Virgin Atlantic eyes more established routes for growth
Posted Thursday, August 2 2012 at 21:29
As a new entrant in the market, we suffered as the initial conditions that meant it was right for us to enter the market, had changed.
We have seen the tourist numbers go back and surpass 2007. Hasn’t the airline benefited from this?
The fact that UK tourist numbers in 2011 have only just regrown to 2007 levels is an indication of how difficult the market has been.
Though tourist numbers have grown, the Kenya Tourist Board is focusing on new markets like China, East Asia and the (African) region. This is good for the country but not really for us; our main market is the UK, Europe and US; we don’t benefit as much from this strategy.
In the announcement, high taxes were cited as part of the reason the airline was pulling out of the market. How hard has the airline been hit?
Tax increase leads to an average yield decrease and a loss of passengers.
An increase of taxes on any route leads to loss of passengers.
Kenya has recently increased its Air Navigation fees and passenger tax is about to go up, but the largest increase has been in the UK, where as an industry we are lobbying the government hard. This green-tax, Air Passenger Duty, will affect the industry as a whole.
The airline also cited increased costs of operation in its statement. How have these costs impacted Virgin’s operations?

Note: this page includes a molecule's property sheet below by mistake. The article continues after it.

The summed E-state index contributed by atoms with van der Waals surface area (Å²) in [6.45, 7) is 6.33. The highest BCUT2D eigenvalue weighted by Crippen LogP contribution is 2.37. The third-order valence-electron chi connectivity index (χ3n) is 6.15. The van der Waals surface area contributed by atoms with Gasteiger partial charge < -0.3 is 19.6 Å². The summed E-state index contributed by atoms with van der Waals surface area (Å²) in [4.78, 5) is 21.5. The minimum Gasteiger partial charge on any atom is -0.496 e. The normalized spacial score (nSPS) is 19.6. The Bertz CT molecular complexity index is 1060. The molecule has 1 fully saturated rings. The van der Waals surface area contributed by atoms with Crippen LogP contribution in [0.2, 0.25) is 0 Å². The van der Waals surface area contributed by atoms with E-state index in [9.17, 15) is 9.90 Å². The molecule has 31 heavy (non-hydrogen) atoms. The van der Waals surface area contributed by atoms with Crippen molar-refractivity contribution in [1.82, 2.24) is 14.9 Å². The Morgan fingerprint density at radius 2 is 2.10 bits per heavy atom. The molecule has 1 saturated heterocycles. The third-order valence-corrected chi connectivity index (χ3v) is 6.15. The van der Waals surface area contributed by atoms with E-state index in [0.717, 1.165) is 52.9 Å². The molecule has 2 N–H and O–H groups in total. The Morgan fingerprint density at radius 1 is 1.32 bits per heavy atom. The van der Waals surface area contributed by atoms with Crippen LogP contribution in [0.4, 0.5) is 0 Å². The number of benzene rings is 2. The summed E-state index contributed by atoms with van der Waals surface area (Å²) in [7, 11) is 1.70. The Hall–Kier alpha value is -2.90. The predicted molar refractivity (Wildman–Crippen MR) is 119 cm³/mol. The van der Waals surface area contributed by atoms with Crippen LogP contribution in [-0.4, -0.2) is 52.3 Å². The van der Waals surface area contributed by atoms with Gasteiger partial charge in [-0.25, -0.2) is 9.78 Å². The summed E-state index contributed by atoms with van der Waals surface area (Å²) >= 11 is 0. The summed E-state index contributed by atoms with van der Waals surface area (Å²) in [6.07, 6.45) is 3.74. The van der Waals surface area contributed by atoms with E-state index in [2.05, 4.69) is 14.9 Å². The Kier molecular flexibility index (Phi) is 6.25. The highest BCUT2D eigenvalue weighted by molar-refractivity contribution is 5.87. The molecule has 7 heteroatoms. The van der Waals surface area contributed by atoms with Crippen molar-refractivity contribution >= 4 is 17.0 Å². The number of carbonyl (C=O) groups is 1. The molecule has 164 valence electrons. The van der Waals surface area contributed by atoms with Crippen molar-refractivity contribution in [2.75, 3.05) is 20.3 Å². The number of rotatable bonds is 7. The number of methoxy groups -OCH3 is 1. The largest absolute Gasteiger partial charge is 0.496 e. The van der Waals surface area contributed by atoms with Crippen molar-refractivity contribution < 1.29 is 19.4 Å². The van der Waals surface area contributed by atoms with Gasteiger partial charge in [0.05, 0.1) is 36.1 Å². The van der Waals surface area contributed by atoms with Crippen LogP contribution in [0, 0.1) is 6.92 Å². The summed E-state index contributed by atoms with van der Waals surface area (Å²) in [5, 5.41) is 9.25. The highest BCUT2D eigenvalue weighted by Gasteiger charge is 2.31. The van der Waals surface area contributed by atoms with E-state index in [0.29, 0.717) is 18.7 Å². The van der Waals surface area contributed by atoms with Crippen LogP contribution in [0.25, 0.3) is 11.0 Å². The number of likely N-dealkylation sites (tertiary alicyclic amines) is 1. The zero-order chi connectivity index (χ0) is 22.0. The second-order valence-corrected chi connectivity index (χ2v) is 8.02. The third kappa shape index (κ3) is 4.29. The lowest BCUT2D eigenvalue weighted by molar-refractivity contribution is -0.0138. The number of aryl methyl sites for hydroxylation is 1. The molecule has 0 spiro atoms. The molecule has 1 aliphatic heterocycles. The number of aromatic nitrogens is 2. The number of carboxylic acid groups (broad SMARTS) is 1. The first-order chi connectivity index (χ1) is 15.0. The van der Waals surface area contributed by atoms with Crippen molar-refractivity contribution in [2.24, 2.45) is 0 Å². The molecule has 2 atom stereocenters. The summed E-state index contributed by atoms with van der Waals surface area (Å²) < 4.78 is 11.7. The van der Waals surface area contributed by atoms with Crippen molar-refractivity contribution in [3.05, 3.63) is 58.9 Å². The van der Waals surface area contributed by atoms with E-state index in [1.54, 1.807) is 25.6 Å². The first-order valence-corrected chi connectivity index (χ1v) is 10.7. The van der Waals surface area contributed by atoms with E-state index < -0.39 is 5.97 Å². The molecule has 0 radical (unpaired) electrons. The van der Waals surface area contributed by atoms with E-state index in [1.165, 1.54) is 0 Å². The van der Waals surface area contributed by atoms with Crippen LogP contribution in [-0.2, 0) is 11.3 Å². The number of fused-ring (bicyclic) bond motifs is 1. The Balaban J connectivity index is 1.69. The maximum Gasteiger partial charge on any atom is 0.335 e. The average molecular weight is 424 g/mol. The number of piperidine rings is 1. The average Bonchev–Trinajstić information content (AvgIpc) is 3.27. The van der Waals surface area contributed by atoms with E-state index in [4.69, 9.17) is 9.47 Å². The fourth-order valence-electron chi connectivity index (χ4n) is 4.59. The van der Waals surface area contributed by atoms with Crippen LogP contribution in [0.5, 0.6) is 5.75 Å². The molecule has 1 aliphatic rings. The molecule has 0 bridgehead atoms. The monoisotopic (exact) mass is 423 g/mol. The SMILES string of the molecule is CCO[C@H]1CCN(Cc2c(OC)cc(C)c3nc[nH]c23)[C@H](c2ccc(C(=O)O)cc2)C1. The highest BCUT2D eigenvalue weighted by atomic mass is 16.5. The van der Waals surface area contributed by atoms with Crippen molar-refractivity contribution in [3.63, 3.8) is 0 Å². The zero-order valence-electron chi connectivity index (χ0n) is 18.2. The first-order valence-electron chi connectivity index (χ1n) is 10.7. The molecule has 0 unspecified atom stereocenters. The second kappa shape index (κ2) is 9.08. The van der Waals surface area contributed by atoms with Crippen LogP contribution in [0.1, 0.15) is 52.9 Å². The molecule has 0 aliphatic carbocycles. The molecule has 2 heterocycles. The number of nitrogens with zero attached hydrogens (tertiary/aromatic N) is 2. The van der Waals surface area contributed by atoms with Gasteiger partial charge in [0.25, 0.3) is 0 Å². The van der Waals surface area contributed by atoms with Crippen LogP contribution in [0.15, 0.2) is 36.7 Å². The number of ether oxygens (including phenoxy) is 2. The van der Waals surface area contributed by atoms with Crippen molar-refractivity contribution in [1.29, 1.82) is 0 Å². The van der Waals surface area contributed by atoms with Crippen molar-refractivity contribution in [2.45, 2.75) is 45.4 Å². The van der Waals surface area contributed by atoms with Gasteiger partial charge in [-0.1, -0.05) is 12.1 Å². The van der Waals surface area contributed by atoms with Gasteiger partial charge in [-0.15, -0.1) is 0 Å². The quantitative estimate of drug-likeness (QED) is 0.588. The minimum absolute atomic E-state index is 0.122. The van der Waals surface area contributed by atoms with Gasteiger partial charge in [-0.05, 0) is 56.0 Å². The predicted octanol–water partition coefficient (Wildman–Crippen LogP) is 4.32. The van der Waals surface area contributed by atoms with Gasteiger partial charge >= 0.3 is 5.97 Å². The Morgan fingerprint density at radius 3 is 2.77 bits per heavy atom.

We have been hit hard in the last two years with costs increasing close to 50 per cent in that time.
The whole industry is suffering from the high cost of fuel and we are feeling it. Over a third of flying on this route is fuel; this makes it hard to make returns, at the right price to make more. Quite a challenge in a very price sensitive market, especially given the economic and inflationary pressures both here and in Europe.
So the passenger numbers have remained low or is it an issue of more capacity compared to demand, with three players on the route?
It’s been hard to match capacity and passenger demand. To keep the numbers up we have to drop prices, do more specials, look at how to entice travel agents to sell more; at the end of the day the plane might be full but the average yield is little.
Price sensitive passengers’ mean we are not getting that many people to the front of the plane — business and first class — where airlines make most money.
What is the profile of your passengers on this route?